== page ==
Skip to content
Skip to navigation menu
26 October 2011
Planned changes to the way vets are allowed to conduct TB tests could have a dramatic impact on rural veterinary practices and fail to address quality control issues surrounding tests for bovine tuberculosis, University research has found.
The Animal Health and Veterinary Laboratories Agency (AHVLA) recently announced their intention to require veterinary practices in England to competitively tender for TB tests in specific geographical areas. Proposals from the AHVLA suggest their preferred solution is for a groups of veterinary practices to work together to bid for testing contracts.
Research by Dr Gareth Enticott funded by the Economic Social Research Council (ESRC) suggests that these plans will have a considerable impact on the provision of rural veterinary services and may not deliver expected financial or quality benefits.
Dr Enticott, of the Centre for Business Relationships, Accountability Sustainability and Society, said: "Rural practices in some parts of the country have become hugely reliant on TB testing: it underwrites their ability to provide veterinary services in rural areas. Practices that miss out on a contract are going to suffer".
The AHVLA’s preference is for a network of veterinary practices to work together. However, based on research in New Zealand, Dr Enticott warns against this approach: "New Zealand contracted TB testing starting in 2003 but most of the contracts have gone to a state owned enterprise that had previously done all the testing. Veterinary practices have not had much of a look in, and business models that relied on a network of practices to deliver testing were judged too risky as they failed to deliver the required testing".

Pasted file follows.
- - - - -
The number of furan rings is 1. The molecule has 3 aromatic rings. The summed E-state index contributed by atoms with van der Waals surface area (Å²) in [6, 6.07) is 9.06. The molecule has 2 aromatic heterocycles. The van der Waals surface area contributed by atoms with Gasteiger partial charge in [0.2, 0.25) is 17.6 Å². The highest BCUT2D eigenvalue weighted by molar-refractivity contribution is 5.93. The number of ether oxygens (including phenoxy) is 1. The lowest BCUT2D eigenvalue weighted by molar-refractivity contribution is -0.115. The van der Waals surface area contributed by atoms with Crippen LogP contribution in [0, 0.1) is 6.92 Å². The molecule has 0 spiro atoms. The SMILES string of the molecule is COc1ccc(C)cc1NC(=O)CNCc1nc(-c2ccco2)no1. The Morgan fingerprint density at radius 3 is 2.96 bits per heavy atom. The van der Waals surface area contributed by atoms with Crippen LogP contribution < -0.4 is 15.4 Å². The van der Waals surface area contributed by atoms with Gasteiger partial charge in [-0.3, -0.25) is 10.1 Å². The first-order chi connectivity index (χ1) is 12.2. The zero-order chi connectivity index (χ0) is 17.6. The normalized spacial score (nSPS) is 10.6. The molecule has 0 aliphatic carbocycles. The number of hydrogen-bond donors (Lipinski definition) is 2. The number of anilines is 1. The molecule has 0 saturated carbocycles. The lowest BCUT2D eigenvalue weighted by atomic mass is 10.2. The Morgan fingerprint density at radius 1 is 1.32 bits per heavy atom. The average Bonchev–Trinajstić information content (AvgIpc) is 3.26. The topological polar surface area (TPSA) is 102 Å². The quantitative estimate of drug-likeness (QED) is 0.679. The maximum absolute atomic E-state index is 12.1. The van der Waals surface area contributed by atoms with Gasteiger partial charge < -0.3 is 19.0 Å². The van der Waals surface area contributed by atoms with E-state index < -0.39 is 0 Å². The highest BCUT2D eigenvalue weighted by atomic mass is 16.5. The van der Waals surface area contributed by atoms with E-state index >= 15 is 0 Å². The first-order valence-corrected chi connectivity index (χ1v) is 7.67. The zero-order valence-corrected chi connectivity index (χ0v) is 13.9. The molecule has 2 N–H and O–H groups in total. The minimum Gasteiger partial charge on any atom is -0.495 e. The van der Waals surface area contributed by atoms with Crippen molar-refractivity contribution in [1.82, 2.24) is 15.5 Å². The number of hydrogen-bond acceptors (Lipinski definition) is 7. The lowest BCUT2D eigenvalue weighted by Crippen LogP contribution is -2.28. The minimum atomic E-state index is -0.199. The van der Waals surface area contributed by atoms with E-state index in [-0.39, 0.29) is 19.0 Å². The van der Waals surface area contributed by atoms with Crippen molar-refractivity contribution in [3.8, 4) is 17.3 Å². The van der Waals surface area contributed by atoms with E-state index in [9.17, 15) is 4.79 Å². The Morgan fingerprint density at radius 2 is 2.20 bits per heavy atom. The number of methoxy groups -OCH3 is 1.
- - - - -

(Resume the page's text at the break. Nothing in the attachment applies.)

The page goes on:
Dr Enticott also suggests that the AHVLA will not deliver improvements in the quality of the testing because it ignores the reasons why poor quality testing exists. Dr Enticott’s research suggests that the quality control issues that concern AHVLA are related to the conflicts of interest in the way testing is organised and the lack of enforcement by Animal Health.
"If you are really concerned with quality control," says Dr Enticott, "the best thing is to have independent testers. Having technicians rather than vets would also help address these problems. In the system advocated by AHVLA, however, the cost of monitoring these quality issues may cost more money than is saved through a competitive system."
Dr Enticott’s work also finds that male vets are statistically more likely to find cattle infected with bovine TB (bTB) than female vets. Dr Enticott says: "There is no clear reason to explain these differences. One explanation may be that female vets are often younger, newer to bTB testing and less experienced than male vets. This might mean that they are less likely to classify borderline cases as positive. Similarly, older (male) vets may be more likely to classify borderline cases as reactors because of their bTB testing experience or close relationships with farmers."
Dr Enticott says the results have implications for future quality control methods: "The government has been concerned about the quality of bTB testing for some time. Countries like Ireland already use a system of performance indicators to audit testers. But these results show that method to be too simplistic and could lead to false comparisons between vets. A better way of dealing with quality control would be to reduce the conflict of interest that exists when vets test farmers who are also their clients."
Shaping Public Policy
Innovation and Impact Awards
Reshaping the BBC’s news agenda
Improving community policing
Linking climate change and human evolution
Rise in type 2 diabetes amongst young
Uniting to solve the mystery of mental illness
This is an externally hosted beta service offered by Google.